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Historical Furniture / June 16, 2023

Mission Style ChairScan, Mission Style Furniture, 1909

This article is a reprint of Chapter 8, p 100-105 of: Interior Decoration for the Small Home by Amy L. Rolfe, 1917. The images are from the book: Mission Furniture - How to Make It, 1909 from Popular Mechanics.

Origins of Mission Style

The mission furniture originated some thirty years ago in a little mission church in California. The church was a humble frame structure and the chairs made for it were of the simplest, straight line construction possible. Because they were so simple they seemed to possess an element of beauty, and the public soon recognized this fact and called for other straight line designs in inexpensive furniture.

Furniture makers all over the country abandoned, to some extent, the manufacture of much ornate, fantastically carved, light oak furniture, and bent their energies toward the making of straight-lined dark-stained mission furniture. Many of the designs were too heavy, were lacking in a fine sense of proportion, but much of the furniture was, and still is, good.

Mission furniture is often wrongly used, however. Many people forget, or are ignorant of, the fact that this style of furniture was originally designed for the bungalow type of building, where the woodwork of the rooms is on plain lines and is stained the same tone as the furniture. While mission furniture may seem very much at home in a western house, it may be entirely out of place in a house of the middle west, and surely would be incongruous in a colonial mansion of the east.

picture: Mission Furniture, 1909

Where mission furniture is well adapted to the home in which it is placed, great care should be taken in selecting the rest of the furnishings. Plain walls are best with mission furniture. If figured wall covering is especially desired, however, only that having a very conventional pattern should be selected. No attempt at daintiness should be made in a room with this type of furniture. The side hangings at the windows should be non-transparent, of firm weave, and, if figured, should be of geometric design. Some of the newer types of domestic rugs are more suitable for use with mission furniture than oriental rugs. Oriental rugs carry with them the spirit of the past and so are not appropriate for use with furniture of a distinctly modern type. The plain Wiltons with shaded borders are often used, but the texture of the many different makes of Scotch rugs seems most fitting.

from, Mission Style Furniture, 1909

Craftsman Style Furniture

Craftsman furniture is an outgrowth of mission furniture. The public soon tired of so much straight-lined, heavy furniture. People called for designs retaining all the good qualities of the mission furniture, but adding a feeling of grace and a certain degree of delicacy. This demand the manufacturers succeeded in meeting in many charming instances. The shops are now filled with modern furniture, much of which is really beautiful. Sometimes this furniture is of entirely new design. More often each piece is a successful composite of many antique motifs, so blended that an entirely new idea seems to have been originated. Some of this craftsman furniture is heavy and substantial looking, some is dainty and graceful. In all designs, however, there is a distinct lack of unnecessary ornament, and the charm depends entirely upon the extreme simplicity. Much of this furniture is very inexpensive and fills a national want for people of limited means.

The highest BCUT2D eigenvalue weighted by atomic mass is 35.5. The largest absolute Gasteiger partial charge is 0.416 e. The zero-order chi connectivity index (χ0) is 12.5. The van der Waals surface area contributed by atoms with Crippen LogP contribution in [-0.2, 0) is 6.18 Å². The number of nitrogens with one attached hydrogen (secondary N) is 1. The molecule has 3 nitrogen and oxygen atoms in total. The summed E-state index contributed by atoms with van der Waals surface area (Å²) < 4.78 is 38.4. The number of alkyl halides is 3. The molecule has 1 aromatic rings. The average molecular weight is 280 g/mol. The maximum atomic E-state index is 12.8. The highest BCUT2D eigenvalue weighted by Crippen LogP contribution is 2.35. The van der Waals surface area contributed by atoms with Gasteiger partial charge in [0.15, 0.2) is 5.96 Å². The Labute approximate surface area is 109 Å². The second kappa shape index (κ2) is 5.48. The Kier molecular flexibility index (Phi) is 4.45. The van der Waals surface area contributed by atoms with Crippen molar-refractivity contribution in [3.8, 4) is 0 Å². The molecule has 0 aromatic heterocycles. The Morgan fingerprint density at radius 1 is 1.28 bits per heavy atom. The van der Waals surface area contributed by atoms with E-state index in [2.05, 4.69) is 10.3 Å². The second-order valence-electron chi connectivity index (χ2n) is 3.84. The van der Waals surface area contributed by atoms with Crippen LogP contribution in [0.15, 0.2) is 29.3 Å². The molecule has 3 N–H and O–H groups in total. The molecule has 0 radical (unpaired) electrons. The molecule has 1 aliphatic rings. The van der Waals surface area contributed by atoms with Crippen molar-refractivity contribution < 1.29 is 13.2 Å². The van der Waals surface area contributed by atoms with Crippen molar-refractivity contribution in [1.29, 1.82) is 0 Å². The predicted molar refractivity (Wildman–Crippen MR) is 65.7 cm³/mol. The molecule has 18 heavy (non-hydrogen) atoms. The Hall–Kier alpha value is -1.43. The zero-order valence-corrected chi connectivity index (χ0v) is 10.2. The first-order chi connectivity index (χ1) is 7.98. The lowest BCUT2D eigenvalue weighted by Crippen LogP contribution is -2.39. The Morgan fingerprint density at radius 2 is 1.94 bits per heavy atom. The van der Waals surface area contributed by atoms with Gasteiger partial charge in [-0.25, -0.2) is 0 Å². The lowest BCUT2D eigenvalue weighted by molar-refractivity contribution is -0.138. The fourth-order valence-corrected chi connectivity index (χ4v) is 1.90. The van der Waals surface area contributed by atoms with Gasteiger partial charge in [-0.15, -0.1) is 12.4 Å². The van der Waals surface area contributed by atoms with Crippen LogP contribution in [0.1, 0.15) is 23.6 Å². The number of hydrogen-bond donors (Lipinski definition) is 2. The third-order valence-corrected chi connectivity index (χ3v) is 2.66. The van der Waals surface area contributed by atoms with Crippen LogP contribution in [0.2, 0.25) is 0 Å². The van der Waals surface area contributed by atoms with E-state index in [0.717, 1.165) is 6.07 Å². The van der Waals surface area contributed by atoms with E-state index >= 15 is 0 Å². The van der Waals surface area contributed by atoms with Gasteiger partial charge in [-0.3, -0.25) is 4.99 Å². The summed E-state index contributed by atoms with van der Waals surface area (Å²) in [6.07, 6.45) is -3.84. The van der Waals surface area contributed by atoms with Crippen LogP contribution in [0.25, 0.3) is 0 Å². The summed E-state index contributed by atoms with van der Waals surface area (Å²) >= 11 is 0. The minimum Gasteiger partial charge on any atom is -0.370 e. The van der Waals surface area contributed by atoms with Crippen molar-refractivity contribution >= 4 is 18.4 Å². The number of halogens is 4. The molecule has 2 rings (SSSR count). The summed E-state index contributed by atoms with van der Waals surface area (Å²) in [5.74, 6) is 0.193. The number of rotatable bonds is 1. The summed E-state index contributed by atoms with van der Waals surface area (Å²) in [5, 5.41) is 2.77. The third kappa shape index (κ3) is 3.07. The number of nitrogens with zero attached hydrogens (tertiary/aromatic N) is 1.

This early simplicity movement called for harmony with nature, craftsmanship instead of shoddy machine-made material goods, dignity of the working man and woman. It was a backlash to the Industrial Revolution by philosophers and designers begun first in England, then migrating across the Atlantic to the US. The bungalow was the architectural manifestation of art pottery and mission-style furniture with which it is now so closely associated.

from: Mission Style Furniture, 1909

As with mission furniture, the most simple draperies, rugs, and wall coverings should also be used with craftsman furniture. With some of the more delicate designs, however, daintier backgrounds are permissible in the rooms where they are placed. The principles upon which both mission and craftsman furniture are based are honesty and simplicity. The wood is of the best quality and the workmanship must be exact, as any imperfections are at once noticeable in furniture of such simple lines. White oak is generally used, and in three different tones, as soft, light brown, a rich, nut brown, and a delicate silvery gray. Table tops are sometimes covered with hard leather, and soft leather cushions are often used in chairs and settles. As with period furniture, the mission and the craftsman types will never go out of style because they in themselves represent a new American period of design based upon natural lines which give comfort and durability, adapted to the lives of the great class of people. There is little chance for change in this style in the years to come, for it is impossible to get far away from the structural lines which give the purpose and use of each piece, and the proportions which best serve that purpose and use are the proportions which it should have.

There are several kinds of "straight line" furniture on the market which are also somewhat upon the mission order, and were probably first inspired by the early western designs. Furniture of this type comprises pieces which are well made, of good proportions, and equally possible for use in kitchen, office, or living room. The dignity of their simple lines makes them harmonious in any setting which is not elaborate.